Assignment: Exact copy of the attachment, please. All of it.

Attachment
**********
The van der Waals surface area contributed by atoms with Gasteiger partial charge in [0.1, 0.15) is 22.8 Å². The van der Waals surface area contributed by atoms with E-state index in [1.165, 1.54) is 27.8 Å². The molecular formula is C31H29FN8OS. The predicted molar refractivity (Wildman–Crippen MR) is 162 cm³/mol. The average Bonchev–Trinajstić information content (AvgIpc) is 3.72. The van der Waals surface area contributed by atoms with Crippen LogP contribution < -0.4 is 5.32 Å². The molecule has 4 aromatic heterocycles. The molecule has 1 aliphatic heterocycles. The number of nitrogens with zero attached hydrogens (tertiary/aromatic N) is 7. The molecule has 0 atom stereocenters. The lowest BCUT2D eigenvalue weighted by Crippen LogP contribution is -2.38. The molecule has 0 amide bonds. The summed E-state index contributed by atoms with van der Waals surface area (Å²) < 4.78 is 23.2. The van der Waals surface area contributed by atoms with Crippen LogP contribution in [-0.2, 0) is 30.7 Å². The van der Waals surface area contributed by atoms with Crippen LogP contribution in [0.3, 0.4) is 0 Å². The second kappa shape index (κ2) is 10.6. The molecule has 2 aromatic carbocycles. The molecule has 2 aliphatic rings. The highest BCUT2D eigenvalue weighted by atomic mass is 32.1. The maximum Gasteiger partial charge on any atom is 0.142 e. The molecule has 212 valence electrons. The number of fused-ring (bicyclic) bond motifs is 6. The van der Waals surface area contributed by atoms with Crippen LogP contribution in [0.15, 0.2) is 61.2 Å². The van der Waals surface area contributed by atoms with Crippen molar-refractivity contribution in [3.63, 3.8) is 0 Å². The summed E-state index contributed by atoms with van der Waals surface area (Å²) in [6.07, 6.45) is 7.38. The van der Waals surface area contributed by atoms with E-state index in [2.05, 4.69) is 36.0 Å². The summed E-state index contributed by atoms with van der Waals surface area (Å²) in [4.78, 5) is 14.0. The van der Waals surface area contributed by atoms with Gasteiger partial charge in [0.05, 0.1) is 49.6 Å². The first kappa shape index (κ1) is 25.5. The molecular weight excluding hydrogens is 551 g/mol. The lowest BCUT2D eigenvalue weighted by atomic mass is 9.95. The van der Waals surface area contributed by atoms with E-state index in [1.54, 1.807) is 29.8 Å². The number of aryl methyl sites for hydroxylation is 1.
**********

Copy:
The van der Waals surface area contributed by atoms with Gasteiger partial charge in [0.1, 0.15) is 22.8 Å². The van der Waals surface area contributed by atoms with E-state index in [1.165, 1.54) is 27.8 Å². The molecular formula is C31H29FN8OS. The predicted molar refractivity (Wildman–Crippen MR) is 162 cm³/mol. The average Bonchev–Trinajstić information content (AvgIpc) is 3.72. The van der Waals surface area contributed by atoms with Crippen LogP contribution < -0.4 is 5.32 Å². The molecule has 4 aromatic heterocycles. The molecule has 1 aliphatic heterocycles. The number of nitrogens with zero attached hydrogens (tertiary/aromatic N) is 7. The molecule has 0 atom stereocenters. The lowest BCUT2D eigenvalue weighted by Crippen LogP contribution is -2.38. The molecule has 0 amide bonds. The summed E-state index contributed by atoms with van der Waals surface area (Å²) < 4.78 is 23.2. The van der Waals surface area contributed by atoms with Crippen LogP contribution in [-0.2, 0) is 30.7 Å². The van der Waals surface area contributed by atoms with Crippen LogP contribution in [0.3, 0.4) is 0 Å². The second kappa shape index (κ2) is 10.6. The molecule has 2 aromatic carbocycles. The molecule has 2 aliphatic rings. The highest BCUT2D eigenvalue weighted by atomic mass is 32.1. The maximum Gasteiger partial charge on any atom is 0.142 e. The molecule has 212 valence electrons. The number of fused-ring (bicyclic) bond motifs is 6. The van der Waals surface area contributed by atoms with Crippen LogP contribution in [0.15, 0.2) is 61.2 Å². The van der Waals surface area contributed by atoms with Crippen molar-refractivity contribution in [3.63, 3.8) is 0 Å². The summed E-state index contributed by atoms with van der Waals surface area (Å²) in [6.07, 6.45) is 7.38. The van der Waals surface area contributed by atoms with E-state index in [2.05, 4.69) is 36.0 Å². The summed E-state index contributed by atoms with van der Waals surface area (Å²) in [4.78, 5) is 14.0. The van der Waals surface area contributed by atoms with Gasteiger partial charge in [0.05, 0.1) is 49.6 Å². The first kappa shape index (κ1) is 25.5. The molecular weight excluding hydrogens is 551 g/mol. The lowest BCUT2D eigenvalue weighted by atomic mass is 9.95. The van der Waals surface area contributed by atoms with E-state index in [1.54, 1.807) is 29.8 Å². The number of aryl methyl sites for hydroxylation is 1.